WhatsApp adds new privacy options including blocking screenshots and a stealth mode – TechCrunch

WhatsApp is introducing a small series of privacy-conscious changes to the messaging app, the company announced on Tuesday. The globally ubiquitous messaging service owned by Meta says the changes aim to give users more control over their experience while introducing “additional layers” to protect their private communications.

WhatsApp will introduce an option for users to use the app privately without being visibly online, what it calls “online presence control”. The feature, which will be rolling out to everyone this month, will allow WhatsApp users to control which contacts can see their online status while hiding it from others. There is no cap on the list of contacts who can view your online status, and you can swap people at any time. The company says the update will affect both its desktop and mobile app offerings.

The company is also testing blocking screenshots for “viewed once” messages, which disappear after being opened just once. WhatsApp introduced a dying media option a year ago, reminding users at the time that they wouldn’t be able to tell if the recipient was saving shared photos and videos as screenshots. The feature is currently being tested, but the company hopes to release it widely to users “soon”. (It’s worth remembering that anyone can always take a picture of their screen with another device, which should make you think twice about getting too comfortable on apps with disappearing messages. )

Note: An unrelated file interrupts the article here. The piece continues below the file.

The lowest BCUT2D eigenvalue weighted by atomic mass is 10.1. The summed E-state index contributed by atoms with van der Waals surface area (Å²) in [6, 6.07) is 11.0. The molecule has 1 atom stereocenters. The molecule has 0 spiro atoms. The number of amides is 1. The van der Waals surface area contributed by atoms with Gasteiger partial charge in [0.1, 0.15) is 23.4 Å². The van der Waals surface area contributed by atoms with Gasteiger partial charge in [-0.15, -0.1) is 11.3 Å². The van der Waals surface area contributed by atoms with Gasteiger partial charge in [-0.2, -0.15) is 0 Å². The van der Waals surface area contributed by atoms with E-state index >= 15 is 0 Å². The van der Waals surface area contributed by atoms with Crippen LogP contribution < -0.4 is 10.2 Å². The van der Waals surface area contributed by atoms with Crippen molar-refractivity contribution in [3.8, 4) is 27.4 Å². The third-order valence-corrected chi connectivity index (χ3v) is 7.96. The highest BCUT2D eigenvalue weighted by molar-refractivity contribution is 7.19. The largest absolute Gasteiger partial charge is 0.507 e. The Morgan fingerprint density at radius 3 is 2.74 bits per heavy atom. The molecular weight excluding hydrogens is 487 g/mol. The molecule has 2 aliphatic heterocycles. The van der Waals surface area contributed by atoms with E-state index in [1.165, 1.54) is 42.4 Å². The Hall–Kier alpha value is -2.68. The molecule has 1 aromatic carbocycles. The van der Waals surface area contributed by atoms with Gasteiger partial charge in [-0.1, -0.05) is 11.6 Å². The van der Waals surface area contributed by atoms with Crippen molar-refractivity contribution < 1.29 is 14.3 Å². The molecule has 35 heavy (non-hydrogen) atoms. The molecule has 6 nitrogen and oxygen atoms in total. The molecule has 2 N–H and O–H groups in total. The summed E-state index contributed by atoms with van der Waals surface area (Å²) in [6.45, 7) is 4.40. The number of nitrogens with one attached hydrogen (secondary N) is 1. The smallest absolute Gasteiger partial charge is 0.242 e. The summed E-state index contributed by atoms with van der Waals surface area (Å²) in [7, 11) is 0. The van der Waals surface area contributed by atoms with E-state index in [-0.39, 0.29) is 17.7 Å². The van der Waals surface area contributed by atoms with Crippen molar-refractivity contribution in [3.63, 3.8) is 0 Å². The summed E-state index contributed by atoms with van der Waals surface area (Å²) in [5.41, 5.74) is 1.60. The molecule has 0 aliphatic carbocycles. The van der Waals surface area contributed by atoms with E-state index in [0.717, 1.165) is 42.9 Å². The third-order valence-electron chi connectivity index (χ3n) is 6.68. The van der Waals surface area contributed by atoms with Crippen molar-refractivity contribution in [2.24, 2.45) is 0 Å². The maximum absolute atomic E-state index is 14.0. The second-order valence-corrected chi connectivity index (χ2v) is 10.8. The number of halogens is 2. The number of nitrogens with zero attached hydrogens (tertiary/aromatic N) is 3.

The latest change is another small but quite noticeable quality of life update. This month, WhatsApp will allow users to leave groups privately without sending a mass notification that they’ve bailed. Group admins will still be notified, but generally this change should make moving around groups on the app smoother and less inconvenient. This change will also be rolled out to both the desktop and mobile version of the app.

WhatsApp product manager Ami Vora described the additions as a boost to the app’s “nested layers of protection”, which aim to bolster its status as a top-tier encrypted messaging option.

The company has made other efforts over the years. Last fall, it shut down a possible weak point in its encrypted messaging service, adding end-to-end encryption for backups stored in the cloud.

“We will continue to create new ways to protect your messages and keep them as private and secure as face-to-face conversations,” Meta Founder and CEO Mark Zuckerberg said of the new features.

However, the company’s own messaging isn’t always so strict: a confusing privacy policy update in early 2021 caused a backlash, sending users to rival apps. That same update still resonates more than a year later, and the European Commission launched a formal investigation into its concerns about the app’s consumer protections earlier this year.

Lance B. Holton